There is a moment within the work of Jung, where he describes a valley and a lake. The lake is a depiction of the rising mass consciousness within society. The suggestion being that as the symbols and archetypes within our society fail and age the discomfort of the subconscious rises. This for me was a perfect reflection of what is being seen across health education and more so politics. Within my profession as a Trauma nurse specialist, creative Researcher, playwright, author and poet. I can feel that there is a deep and almost desperate panic to try to SOLVE the problems within society. As Ian McGilchrist, Gabor Mate, Isabel Menzies Lyth, Kafka, Van Gogh the list of associated whispers is limitless. The gold that binds them is….
A new view…. one that is being spoken by many modern-day musicians, thinkers, children, it’s the collective conscience of the Neurodiverse. It’s the songs of hope sung by the marginalised and dissociated. It’s the dreams and aspirations born within the right mind and it’s one that is other, abnormal, chaos, noise, ill-timed, socially inappropriate. It’s within the comedians view as he painfully exposes the audience to a truth, they laugh but would not dare to share.
These small moments are like a master welder of the synapses. A neurosurgeon with the ability to touch and influence one single synaptic gap. Like a small touch of gold to the cognitive appreciation of the true self realised. As if the reader is gifted the red thread of consciousness, but not as an external coming to know but more an internal principial awareness like it is wrapped along the myelin sheath, like the art of a silken tapestry. This is as Nietzsche described and Jung also reflects the position of the ‘medicine man’ an immortal being, an enlightener able to puncture and navigate the chaos of the world, offering light to the positions of abject darkness. Within Richard Skinner’s book ‘Echoes of Eckhart’ (1998) these moments of clarity, Brunton-esque glimpses are formed into poetic notes. These are not notes of music or breath these are principial notes of the divine. An entire lifetime is brought to a place of present legacy and value in simply knowing that this is both the object and the way:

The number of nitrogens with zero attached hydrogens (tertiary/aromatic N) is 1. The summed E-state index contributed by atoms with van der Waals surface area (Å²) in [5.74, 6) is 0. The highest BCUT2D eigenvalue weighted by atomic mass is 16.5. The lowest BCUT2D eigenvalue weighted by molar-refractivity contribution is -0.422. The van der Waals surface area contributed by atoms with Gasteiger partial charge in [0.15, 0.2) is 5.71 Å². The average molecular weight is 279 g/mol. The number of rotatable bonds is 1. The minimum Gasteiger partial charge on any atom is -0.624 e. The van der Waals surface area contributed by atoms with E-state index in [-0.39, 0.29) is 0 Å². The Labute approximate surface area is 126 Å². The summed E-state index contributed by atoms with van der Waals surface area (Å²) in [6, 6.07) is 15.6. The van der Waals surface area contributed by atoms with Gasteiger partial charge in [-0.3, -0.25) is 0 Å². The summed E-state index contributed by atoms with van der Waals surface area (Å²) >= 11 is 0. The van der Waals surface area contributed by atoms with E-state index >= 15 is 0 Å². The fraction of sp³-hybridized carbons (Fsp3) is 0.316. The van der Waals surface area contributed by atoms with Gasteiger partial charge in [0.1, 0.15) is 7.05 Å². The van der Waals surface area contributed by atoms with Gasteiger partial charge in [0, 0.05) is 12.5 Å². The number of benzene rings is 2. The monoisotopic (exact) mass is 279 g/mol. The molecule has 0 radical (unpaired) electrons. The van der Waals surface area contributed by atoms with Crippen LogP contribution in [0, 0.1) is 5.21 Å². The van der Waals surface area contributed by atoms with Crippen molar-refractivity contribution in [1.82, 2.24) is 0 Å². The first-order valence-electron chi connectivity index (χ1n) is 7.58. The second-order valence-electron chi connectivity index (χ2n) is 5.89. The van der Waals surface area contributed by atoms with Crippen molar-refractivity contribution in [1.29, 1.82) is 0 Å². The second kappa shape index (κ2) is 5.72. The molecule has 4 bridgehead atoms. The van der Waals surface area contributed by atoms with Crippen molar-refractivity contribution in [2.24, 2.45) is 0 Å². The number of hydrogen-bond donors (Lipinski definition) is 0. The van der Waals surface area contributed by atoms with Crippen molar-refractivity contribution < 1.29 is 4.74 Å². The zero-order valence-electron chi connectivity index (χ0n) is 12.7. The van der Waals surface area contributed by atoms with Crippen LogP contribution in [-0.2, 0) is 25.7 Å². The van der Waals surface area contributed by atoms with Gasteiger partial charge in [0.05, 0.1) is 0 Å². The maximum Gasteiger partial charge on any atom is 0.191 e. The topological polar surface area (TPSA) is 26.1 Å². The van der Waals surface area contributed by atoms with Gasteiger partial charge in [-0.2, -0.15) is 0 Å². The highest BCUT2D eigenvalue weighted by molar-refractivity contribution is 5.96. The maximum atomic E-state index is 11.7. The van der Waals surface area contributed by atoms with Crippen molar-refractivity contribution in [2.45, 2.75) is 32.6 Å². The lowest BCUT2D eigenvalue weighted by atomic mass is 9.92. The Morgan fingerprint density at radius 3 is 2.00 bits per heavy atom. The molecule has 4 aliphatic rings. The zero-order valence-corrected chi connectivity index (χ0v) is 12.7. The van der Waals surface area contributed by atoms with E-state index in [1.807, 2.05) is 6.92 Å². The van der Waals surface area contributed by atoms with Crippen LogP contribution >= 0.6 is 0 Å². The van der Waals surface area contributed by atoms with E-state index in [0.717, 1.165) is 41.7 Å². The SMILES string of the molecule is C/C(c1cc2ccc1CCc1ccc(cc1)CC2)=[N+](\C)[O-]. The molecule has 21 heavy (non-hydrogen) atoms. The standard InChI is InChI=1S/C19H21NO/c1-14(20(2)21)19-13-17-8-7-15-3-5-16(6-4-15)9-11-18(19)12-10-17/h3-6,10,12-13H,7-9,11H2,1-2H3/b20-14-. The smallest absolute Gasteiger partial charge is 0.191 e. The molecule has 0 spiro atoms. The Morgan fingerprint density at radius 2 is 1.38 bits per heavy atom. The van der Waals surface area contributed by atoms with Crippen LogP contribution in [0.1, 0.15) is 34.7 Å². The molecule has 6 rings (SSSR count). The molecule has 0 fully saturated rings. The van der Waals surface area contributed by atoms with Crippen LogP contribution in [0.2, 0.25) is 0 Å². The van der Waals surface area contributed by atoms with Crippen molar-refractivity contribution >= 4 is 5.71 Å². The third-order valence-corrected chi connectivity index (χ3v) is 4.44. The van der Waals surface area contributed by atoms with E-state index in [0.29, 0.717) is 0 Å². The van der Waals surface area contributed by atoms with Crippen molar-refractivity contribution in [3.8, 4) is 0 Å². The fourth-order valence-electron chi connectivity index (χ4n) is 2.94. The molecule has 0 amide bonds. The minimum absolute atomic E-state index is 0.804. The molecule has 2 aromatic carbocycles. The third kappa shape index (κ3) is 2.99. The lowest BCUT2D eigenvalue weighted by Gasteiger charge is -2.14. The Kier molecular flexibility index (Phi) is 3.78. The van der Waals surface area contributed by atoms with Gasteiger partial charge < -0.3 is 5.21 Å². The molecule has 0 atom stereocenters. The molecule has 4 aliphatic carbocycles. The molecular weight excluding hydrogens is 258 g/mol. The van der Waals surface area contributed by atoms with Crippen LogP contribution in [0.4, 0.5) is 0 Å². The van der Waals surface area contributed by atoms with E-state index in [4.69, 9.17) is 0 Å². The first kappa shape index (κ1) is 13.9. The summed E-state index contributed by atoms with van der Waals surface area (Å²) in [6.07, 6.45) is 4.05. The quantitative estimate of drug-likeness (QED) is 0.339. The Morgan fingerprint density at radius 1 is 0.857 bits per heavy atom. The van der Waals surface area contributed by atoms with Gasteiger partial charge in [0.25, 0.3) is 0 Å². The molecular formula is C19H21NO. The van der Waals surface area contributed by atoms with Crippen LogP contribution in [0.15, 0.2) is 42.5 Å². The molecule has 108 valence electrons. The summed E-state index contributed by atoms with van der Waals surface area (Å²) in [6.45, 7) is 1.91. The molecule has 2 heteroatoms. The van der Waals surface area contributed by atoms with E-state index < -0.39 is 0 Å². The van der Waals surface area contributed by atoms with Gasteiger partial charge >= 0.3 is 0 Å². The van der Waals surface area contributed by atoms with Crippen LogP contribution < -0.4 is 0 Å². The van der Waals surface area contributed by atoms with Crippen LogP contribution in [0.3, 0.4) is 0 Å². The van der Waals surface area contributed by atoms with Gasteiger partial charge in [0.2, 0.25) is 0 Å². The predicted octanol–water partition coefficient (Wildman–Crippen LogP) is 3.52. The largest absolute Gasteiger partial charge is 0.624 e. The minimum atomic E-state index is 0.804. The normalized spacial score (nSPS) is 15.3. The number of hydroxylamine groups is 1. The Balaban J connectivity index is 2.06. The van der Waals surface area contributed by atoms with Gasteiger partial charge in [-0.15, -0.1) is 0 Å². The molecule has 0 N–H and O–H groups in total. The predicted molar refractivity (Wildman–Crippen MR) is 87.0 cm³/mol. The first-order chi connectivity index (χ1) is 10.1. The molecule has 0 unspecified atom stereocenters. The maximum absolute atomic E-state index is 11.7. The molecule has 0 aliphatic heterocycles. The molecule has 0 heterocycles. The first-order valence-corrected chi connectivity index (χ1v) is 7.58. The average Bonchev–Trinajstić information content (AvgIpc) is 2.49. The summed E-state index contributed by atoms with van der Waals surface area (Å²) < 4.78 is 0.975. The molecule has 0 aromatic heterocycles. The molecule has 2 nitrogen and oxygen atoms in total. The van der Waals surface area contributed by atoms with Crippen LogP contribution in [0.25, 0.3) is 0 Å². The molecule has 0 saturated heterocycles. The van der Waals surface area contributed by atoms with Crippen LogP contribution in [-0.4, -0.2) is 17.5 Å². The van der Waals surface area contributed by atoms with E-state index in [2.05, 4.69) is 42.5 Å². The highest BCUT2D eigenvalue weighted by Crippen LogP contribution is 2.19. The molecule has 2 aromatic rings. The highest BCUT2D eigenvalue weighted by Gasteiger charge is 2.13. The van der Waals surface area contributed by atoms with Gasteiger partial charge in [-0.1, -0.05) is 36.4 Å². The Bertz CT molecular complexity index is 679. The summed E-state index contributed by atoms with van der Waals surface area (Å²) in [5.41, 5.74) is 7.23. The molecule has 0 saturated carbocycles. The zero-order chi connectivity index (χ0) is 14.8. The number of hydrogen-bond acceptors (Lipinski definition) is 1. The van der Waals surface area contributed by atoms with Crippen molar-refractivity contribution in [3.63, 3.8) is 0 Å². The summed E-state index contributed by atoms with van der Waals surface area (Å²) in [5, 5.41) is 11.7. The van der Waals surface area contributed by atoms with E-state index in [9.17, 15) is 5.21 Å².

Is standing in the way.
Meister Eckhart Examines it.
The something looks suspiciously like
This light is rested and embodied by the candle at the centre of the table that has been sat within my mind. ‘The table of consciousness’ and the musical notes of trust and trauma. But again, the question really that needs to be asked is: Who, if anyone is listening?
This is the link (below) for the next part of the #Hobopoet adventures into the world of unknowing. The play is being supported by the amazing free-range arts collective Home | Free Range (freerangecanterbury.org)
As the link suggests:
‘The Table of consciousness’ is a play taken directly from my research. As a dyslexic creative I needed to paint a picture with the Art the data and the words of the poetic nursing heart. This play is a synthesis of the research data the underpinning philosophies and the lived experiences of the student nurses and me. We form our identity from the fragments of pottery left around us after trauma.
My blogs are my home. The home of the Hobopoet. The home for the Wandering lambs and the poetic nursing heart
Thomas Delahunt BSc MSc FHEA
TimesHEA winner 2019
Author of ‘The Wandering Lamb’